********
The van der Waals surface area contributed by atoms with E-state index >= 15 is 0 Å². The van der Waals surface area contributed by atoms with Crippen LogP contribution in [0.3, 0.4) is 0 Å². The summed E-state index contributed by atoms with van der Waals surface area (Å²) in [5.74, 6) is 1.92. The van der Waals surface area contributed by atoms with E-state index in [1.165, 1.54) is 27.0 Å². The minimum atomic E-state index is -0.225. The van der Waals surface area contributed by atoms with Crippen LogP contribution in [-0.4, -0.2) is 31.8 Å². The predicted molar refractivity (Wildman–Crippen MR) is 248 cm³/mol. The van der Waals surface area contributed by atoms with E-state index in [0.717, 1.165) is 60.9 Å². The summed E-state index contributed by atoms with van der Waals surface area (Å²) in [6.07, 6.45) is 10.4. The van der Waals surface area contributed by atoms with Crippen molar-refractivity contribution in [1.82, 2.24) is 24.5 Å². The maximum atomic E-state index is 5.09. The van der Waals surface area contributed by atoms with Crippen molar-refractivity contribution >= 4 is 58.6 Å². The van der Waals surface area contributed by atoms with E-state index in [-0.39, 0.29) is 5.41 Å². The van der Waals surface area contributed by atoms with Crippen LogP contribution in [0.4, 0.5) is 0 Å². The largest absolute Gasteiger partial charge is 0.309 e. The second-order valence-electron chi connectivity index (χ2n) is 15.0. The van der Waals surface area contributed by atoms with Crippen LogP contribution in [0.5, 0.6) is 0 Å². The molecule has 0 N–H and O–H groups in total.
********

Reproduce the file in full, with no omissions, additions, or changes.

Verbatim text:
The van der Waals surface area contributed by atoms with E-state index >= 15 is 0 Å². The van der Waals surface area contributed by atoms with Crippen LogP contribution in [0.3, 0.4) is 0 Å². The summed E-state index contributed by atoms with van der Waals surface area (Å²) in [5.74, 6) is 1.92. The van der Waals surface area contributed by atoms with E-state index in [1.165, 1.54) is 27.0 Å². The minimum atomic E-state index is -0.225. The van der Waals surface area contributed by atoms with Crippen LogP contribution in [-0.4, -0.2) is 31.8 Å². The predicted molar refractivity (Wildman–Crippen MR) is 248 cm³/mol. The van der Waals surface area contributed by atoms with E-state index in [0.717, 1.165) is 60.9 Å². The summed E-state index contributed by atoms with van der Waals surface area (Å²) in [6.07, 6.45) is 10.4. The van der Waals surface area contributed by atoms with Crippen molar-refractivity contribution in [1.82, 2.24) is 24.5 Å². The maximum atomic E-state index is 5.09. The van der Waals surface area contributed by atoms with Crippen molar-refractivity contribution >= 4 is 58.6 Å². The van der Waals surface area contributed by atoms with E-state index in [-0.39, 0.29) is 5.41 Å². The van der Waals surface area contributed by atoms with Crippen LogP contribution in [0.4, 0.5) is 0 Å². The largest absolute Gasteiger partial charge is 0.309 e. The second-order valence-electron chi connectivity index (χ2n) is 15.0. The van der Waals surface area contributed by atoms with Crippen LogP contribution in [0.5, 0.6) is 0 Å². The molecule has 0 N–H and O–H groups in total.